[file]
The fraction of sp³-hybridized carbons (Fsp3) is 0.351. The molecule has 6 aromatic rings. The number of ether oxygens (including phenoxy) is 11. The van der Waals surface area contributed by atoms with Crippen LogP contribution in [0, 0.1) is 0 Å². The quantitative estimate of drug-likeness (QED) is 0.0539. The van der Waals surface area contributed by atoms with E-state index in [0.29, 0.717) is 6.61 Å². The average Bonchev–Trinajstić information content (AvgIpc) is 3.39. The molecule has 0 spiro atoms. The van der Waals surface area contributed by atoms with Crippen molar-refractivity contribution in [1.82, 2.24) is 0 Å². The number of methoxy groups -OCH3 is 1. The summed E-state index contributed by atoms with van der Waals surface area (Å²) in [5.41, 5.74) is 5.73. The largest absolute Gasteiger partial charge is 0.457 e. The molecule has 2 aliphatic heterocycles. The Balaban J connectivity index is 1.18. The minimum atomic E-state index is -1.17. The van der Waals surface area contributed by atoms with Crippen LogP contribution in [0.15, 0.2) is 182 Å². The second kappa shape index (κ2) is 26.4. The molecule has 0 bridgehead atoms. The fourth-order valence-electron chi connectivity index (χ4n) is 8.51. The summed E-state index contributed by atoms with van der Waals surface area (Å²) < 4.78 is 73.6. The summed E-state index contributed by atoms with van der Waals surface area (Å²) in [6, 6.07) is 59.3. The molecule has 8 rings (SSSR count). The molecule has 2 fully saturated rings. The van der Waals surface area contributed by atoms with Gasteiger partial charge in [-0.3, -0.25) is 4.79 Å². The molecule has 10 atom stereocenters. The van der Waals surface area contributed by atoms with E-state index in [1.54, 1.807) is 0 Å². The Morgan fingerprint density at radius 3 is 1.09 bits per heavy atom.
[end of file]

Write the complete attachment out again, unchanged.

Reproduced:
The fraction of sp³-hybridized carbons (Fsp3) is 0.351. The molecule has 6 aromatic rings. The number of ether oxygens (including phenoxy) is 11. The van der Waals surface area contributed by atoms with Crippen LogP contribution in [0, 0.1) is 0 Å². The quantitative estimate of drug-likeness (QED) is 0.0539. The van der Waals surface area contributed by atoms with E-state index in [0.29, 0.717) is 6.61 Å². The average Bonchev–Trinajstić information content (AvgIpc) is 3.39. The molecule has 0 spiro atoms. The van der Waals surface area contributed by atoms with Crippen molar-refractivity contribution in [1.82, 2.24) is 0 Å². The number of methoxy groups -OCH3 is 1. The summed E-state index contributed by atoms with van der Waals surface area (Å²) in [5.41, 5.74) is 5.73. The largest absolute Gasteiger partial charge is 0.457 e. The molecule has 2 aliphatic heterocycles. The Balaban J connectivity index is 1.18. The minimum atomic E-state index is -1.17. The van der Waals surface area contributed by atoms with Crippen LogP contribution in [0.15, 0.2) is 182 Å². The second kappa shape index (κ2) is 26.4. The molecule has 0 bridgehead atoms. The fourth-order valence-electron chi connectivity index (χ4n) is 8.51. The summed E-state index contributed by atoms with van der Waals surface area (Å²) < 4.78 is 73.6. The summed E-state index contributed by atoms with van der Waals surface area (Å²) in [6, 6.07) is 59.3. The molecule has 8 rings (SSSR count). The molecule has 2 fully saturated rings. The van der Waals surface area contributed by atoms with Gasteiger partial charge in [-0.3, -0.25) is 4.79 Å². The molecule has 10 atom stereocenters. The van der Waals surface area contributed by atoms with E-state index in [1.54, 1.807) is 0 Å². The Morgan fingerprint density at radius 3 is 1.09 bits per heavy atom.